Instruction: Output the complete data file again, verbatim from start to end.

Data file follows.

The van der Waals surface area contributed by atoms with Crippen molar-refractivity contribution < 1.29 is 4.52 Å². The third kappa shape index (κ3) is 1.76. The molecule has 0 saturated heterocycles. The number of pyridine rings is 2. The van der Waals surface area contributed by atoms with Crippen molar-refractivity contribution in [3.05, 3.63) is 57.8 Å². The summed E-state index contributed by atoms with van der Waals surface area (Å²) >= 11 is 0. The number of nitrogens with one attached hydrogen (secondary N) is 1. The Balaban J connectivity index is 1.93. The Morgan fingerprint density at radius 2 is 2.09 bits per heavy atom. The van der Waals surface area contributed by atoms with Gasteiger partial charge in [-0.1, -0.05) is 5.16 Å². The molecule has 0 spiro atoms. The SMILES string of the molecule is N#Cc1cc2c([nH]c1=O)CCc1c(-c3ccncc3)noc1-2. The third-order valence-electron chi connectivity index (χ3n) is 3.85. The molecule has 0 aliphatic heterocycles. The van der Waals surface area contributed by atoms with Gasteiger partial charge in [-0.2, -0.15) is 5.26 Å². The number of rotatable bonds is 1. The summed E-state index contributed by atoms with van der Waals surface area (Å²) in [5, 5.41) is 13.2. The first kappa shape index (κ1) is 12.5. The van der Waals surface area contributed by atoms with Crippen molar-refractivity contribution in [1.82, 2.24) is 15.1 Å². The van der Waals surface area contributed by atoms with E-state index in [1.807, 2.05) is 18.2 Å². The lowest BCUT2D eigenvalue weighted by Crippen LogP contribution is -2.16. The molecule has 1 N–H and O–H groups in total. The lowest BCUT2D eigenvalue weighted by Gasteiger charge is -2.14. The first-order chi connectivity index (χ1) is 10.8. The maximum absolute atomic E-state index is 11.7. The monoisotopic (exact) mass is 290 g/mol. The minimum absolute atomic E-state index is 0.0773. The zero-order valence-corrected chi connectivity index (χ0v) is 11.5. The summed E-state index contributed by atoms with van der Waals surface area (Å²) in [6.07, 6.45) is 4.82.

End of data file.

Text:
The van der Waals surface area contributed by atoms with Crippen molar-refractivity contribution < 1.29 is 4.52 Å². The third kappa shape index (κ3) is 1.76. The molecule has 0 saturated heterocycles. The number of pyridine rings is 2. The van der Waals surface area contributed by atoms with Crippen molar-refractivity contribution in [3.05, 3.63) is 57.8 Å². The summed E-state index contributed by atoms with van der Waals surface area (Å²) >= 11 is 0. The number of nitrogens with one attached hydrogen (secondary N) is 1. The Balaban J connectivity index is 1.93. The Morgan fingerprint density at radius 2 is 2.09 bits per heavy atom. The van der Waals surface area contributed by atoms with Gasteiger partial charge in [-0.1, -0.05) is 5.16 Å². The molecule has 0 spiro atoms. The SMILES string of the molecule is N#Cc1cc2c([nH]c1=O)CCc1c(-c3ccncc3)noc1-2. The third-order valence-electron chi connectivity index (χ3n) is 3.85. The molecule has 0 aliphatic heterocycles. The van der Waals surface area contributed by atoms with Gasteiger partial charge in [-0.2, -0.15) is 5.26 Å². The number of rotatable bonds is 1. The summed E-state index contributed by atoms with van der Waals surface area (Å²) in [5, 5.41) is 13.2. The first kappa shape index (κ1) is 12.5. The van der Waals surface area contributed by atoms with Crippen molar-refractivity contribution in [1.82, 2.24) is 15.1 Å². The van der Waals surface area contributed by atoms with E-state index in [1.807, 2.05) is 18.2 Å². The lowest BCUT2D eigenvalue weighted by Crippen LogP contribution is -2.16. The molecule has 1 N–H and O–H groups in total. The lowest BCUT2D eigenvalue weighted by Gasteiger charge is -2.14. The first-order chi connectivity index (χ1) is 10.8. The maximum absolute atomic E-state index is 11.7. The monoisotopic (exact) mass is 290 g/mol. The minimum absolute atomic E-state index is 0.0773. The zero-order valence-corrected chi connectivity index (χ0v) is 11.5. The summed E-state index contributed by atoms with van der Waals surface area (Å²) in [6.07, 6.45) is 4.82.